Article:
Talking Reconciliation: What We Learnt Listening to the Voices that Matter Most

juin 9, 2022


May 27th to June 3rd marks National Reconciliation Week – a time for all Australians to reflect on the role they play in furthering reconciliation between Indigenous Australians and Non-Indigenous Australians.

This year, the theme was Be Brave, Make Change, encouraging every single Australian to get involved with reconciliation and create change in their communities, and workplaces.

So what does this mean for businesses?

One of the ways that organisations and businesses are encouraged to move towards reconciliation is through the creation of Reconciliation Actions Plans (RAPs). Before you think it, a RAP isn’t just another corporate acronym – it is one of the most important steps that organisations can take towards supporting reconciliation. Through the RAP framework, organisations are provided with tools that can help them shape their journey towards defining tangible impact through real actions they can take and be held accountable for.

Purpose APAC started the journey of building our first RAP under the frameworks and guidance of Reconciliation Australia in 2021. Developing our own RAP is just the first step for us to begin to understand our responsibility and appropriate role in supporting reconciliation Australia wide.

As a way to learn and share the conversation with a broader audience, we hosted a panel discussion about Reconciliation Action Plans in alignment with National Reconciliation Week. The event covered things like why RAPs are important and the impact they have on Indigenous Australians in the workplace and beyond. We were lucky enough to be joined by three wonderful panellists who shared their personal experiences and reflections on reconciliation. Our panellists were, Bronte Charles (a proud Bundjalung woman, who is studying a Bachelor of Media and Marketing at Macquarie University, while working at NITV) Pauline Ferkula (a descendant of the Dunghutti Nation in Kempsey NSW, currently the Relieving Senior Manager of Aboriginal Education & Engagement with TAFE NSW) and Amy Smith (a Métis woman from Treaty 6 territory in Canada, and is a Senior Reconciliation Action Plan (RAP) Officer with Reconciliation Australia).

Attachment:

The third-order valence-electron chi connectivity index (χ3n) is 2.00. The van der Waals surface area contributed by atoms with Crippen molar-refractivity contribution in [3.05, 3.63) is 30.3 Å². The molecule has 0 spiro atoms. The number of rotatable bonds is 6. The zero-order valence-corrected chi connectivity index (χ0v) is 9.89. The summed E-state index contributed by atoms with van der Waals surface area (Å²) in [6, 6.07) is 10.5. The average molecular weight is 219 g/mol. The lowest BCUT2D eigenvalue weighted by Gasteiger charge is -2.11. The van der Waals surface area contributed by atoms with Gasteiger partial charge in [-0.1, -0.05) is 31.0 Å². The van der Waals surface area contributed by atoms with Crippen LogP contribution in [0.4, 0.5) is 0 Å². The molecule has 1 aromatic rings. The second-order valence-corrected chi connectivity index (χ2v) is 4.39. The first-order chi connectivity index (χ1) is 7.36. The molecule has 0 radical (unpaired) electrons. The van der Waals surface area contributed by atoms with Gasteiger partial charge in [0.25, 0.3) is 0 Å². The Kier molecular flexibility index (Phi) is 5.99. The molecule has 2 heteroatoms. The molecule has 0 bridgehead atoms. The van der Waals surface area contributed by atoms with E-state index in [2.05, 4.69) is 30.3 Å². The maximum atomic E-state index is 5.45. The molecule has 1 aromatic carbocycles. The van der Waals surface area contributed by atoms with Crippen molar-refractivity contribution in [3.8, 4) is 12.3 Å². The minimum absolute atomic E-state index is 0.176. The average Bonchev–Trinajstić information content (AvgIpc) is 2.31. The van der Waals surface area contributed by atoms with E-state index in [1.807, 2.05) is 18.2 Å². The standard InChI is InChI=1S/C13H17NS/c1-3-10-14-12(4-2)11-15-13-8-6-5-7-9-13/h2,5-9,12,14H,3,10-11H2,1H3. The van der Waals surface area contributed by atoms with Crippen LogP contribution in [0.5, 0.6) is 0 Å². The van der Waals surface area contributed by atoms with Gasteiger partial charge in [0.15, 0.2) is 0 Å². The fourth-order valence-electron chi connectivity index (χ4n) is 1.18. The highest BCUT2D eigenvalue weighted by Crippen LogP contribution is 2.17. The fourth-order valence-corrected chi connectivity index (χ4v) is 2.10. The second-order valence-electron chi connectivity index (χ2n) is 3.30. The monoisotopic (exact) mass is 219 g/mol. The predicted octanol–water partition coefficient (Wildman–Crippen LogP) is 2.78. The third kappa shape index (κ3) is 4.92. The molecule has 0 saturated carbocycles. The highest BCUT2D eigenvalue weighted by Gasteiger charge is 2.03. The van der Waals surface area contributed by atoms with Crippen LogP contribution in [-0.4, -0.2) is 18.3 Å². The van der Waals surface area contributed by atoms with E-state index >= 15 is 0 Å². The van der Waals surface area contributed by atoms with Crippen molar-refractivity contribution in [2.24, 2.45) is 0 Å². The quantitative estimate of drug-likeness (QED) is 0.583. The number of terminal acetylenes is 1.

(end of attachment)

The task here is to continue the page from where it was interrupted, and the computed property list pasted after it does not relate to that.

We’ve selected our favourite insights that were shared by our panellists – insights that are important to all individuals living and working in Australia.

Our panelists reflected on how important it is to have Indigenous involvement in the RAP process. While all the work can’t always fall on the Indigenous community to educate and lead the process of reconciliation, it is vital for Indigenous perspectives to be included and woven into the conversation, the process and the outcomes.

Amy, from Reconciliation Australia, highlighted the importance of a well thought out governance structure in corporate RAPs. She shared that often the RAP process is led by one or two people and, if they leave, the RAP tends to fall to the wayside. When organisations look to start the RAP process they need to ensure that it is supported by and within larger organisational structures.

Many organisations start the RAP process saying they want to make sure they are doing things the right way. Our panellists highlighted how important it is to make those mistakes, to be brave and ask the questions that are hard. It’s about feeling the discomfort and making changes despite it.

Bronte, who is still studying at university, shared the importance of being able to bring her full self to work everyday. When organisations create culturally safe spaces for people to share their authentic selves and their experiences, individuals not only feel comfortable at their place of work but can also work in a way that feels most natural to them, enabling everyone to thrive.

At the end of the day, organisations need to listen to the voices of Indigenous people. There are so many people who are trying to get their voices heard. It is up to organisations to amplify those voices and hear them when they make suggestions, point out organisational flaws and criticise structural issues.

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